Chelsea and Westminster Hospital NHS Foundation Trust has been fined £180,000 after revealing the email addresses of more than 700 users of an HIV service. This was a classic case of putting all the email addresses of a large circulation group into the CC field so that all users saw everyone else’s email address.
Many of the email addresses would clearly identify individuals and therefore potentially reveal their HIV status to everyone else due to the nature of the email.
ICO essentially found two breaches of the seventh data protection principle:
- Failing to use an account that could send a separate email to each service user.
- Failing to provide staff with specific training on the importance of double checking that the group e-mail addresses were entered into the “bcc” field.
This possibly sends a confusing message. If staff had received “specific training on the importance of double checking that the group e-mail addresses were entered into the “bcc” field” but still made an error would there still have been a fine? Is that sufficient as an appropriate technical and organisational measures against unauthorised disclosure of personal data?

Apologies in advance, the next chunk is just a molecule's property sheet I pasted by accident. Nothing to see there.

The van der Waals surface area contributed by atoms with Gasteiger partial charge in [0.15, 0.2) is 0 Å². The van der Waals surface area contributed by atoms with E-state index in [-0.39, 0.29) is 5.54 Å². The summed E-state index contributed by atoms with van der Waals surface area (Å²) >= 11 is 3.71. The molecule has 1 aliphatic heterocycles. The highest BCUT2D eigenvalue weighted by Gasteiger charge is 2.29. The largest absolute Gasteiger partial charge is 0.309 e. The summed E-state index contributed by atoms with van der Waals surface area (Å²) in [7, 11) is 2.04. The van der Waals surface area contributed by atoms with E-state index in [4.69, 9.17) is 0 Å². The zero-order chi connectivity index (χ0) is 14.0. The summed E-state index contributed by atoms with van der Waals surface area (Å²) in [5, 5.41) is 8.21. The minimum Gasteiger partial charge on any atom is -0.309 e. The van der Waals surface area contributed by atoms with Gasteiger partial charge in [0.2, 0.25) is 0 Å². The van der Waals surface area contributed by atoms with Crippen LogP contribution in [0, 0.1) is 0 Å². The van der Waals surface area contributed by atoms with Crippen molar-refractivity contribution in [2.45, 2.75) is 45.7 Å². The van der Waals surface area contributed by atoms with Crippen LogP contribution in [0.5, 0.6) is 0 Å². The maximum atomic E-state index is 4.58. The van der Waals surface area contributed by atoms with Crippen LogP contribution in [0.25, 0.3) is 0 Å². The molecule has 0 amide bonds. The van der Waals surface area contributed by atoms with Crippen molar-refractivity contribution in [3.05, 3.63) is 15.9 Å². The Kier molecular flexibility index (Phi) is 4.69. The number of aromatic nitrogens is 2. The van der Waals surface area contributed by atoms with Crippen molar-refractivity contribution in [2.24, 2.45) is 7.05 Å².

I would strongly argue that it is not, when dealing with the most sensitive of personal data as in this case. Well trained staff still make mistakes. In my view employers in this situation should apply poke-yoke principles and not allow this to happen. Such mailing lists MUST be handled by proper management software.
Applying that then it is arguable that the second heading should not have been cited as a causative breach, although it may perhaps have been an aggravating factor. The danger is that ICO findings may lead some to assume that either one of two preventative actions is sufficient even for extremely sensitive data. Using BCC should not be.